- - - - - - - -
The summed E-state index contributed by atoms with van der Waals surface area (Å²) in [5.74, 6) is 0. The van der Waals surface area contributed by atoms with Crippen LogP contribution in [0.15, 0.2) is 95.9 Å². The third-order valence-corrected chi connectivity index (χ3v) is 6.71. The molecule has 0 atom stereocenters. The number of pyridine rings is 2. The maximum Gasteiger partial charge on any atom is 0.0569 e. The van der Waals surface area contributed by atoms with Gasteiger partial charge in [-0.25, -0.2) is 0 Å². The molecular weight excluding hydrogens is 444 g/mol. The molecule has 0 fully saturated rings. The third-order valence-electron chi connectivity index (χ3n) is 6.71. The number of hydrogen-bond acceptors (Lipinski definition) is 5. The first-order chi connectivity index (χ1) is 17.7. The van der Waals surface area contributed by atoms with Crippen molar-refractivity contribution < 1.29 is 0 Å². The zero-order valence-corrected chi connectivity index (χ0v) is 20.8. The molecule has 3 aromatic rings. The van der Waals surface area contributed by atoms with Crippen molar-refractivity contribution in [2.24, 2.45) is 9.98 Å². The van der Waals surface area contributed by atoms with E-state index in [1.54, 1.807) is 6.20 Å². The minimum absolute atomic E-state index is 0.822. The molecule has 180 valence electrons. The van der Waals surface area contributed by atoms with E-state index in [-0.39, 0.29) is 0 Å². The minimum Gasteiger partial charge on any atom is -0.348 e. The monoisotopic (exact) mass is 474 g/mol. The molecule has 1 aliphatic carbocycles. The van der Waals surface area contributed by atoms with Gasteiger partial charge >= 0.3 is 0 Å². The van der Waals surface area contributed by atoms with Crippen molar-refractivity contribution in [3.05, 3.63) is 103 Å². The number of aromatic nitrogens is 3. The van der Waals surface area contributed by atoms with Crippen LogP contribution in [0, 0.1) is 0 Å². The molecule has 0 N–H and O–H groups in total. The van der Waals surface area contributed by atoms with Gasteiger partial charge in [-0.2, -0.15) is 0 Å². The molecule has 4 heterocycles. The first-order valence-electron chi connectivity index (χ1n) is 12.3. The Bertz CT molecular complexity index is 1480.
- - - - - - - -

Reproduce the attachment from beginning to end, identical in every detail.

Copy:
The summed E-state index contributed by atoms with van der Waals surface area (Å²) in [5.74, 6) is 0. The van der Waals surface area contributed by atoms with Crippen LogP contribution in [0.15, 0.2) is 95.9 Å². The third-order valence-corrected chi connectivity index (χ3v) is 6.71. The molecule has 0 atom stereocenters. The number of pyridine rings is 2. The maximum Gasteiger partial charge on any atom is 0.0569 e. The van der Waals surface area contributed by atoms with Gasteiger partial charge in [-0.25, -0.2) is 0 Å². The molecular weight excluding hydrogens is 444 g/mol. The molecule has 0 fully saturated rings. The third-order valence-electron chi connectivity index (χ3n) is 6.71. The number of hydrogen-bond acceptors (Lipinski definition) is 5. The first-order chi connectivity index (χ1) is 17.7. The van der Waals surface area contributed by atoms with Crippen molar-refractivity contribution < 1.29 is 0 Å². The zero-order valence-corrected chi connectivity index (χ0v) is 20.8. The molecule has 3 aromatic rings. The van der Waals surface area contributed by atoms with Crippen molar-refractivity contribution in [2.24, 2.45) is 9.98 Å². The van der Waals surface area contributed by atoms with E-state index in [1.54, 1.807) is 6.20 Å². The minimum absolute atomic E-state index is 0.822. The molecule has 180 valence electrons. The van der Waals surface area contributed by atoms with E-state index in [-0.39, 0.29) is 0 Å². The minimum Gasteiger partial charge on any atom is -0.348 e. The monoisotopic (exact) mass is 474 g/mol. The molecule has 1 aliphatic carbocycles. The van der Waals surface area contributed by atoms with Gasteiger partial charge >= 0.3 is 0 Å². The van der Waals surface area contributed by atoms with Crippen molar-refractivity contribution in [3.05, 3.63) is 103 Å². The number of aromatic nitrogens is 3. The van der Waals surface area contributed by atoms with Crippen LogP contribution in [0, 0.1) is 0 Å². The molecule has 0 N–H and O–H groups in total. The van der Waals surface area contributed by atoms with Gasteiger partial charge in [-0.2, -0.15) is 0 Å². The molecule has 4 heterocycles. The first-order valence-electron chi connectivity index (χ1n) is 12.3. The Bertz CT molecular complexity index is 1480.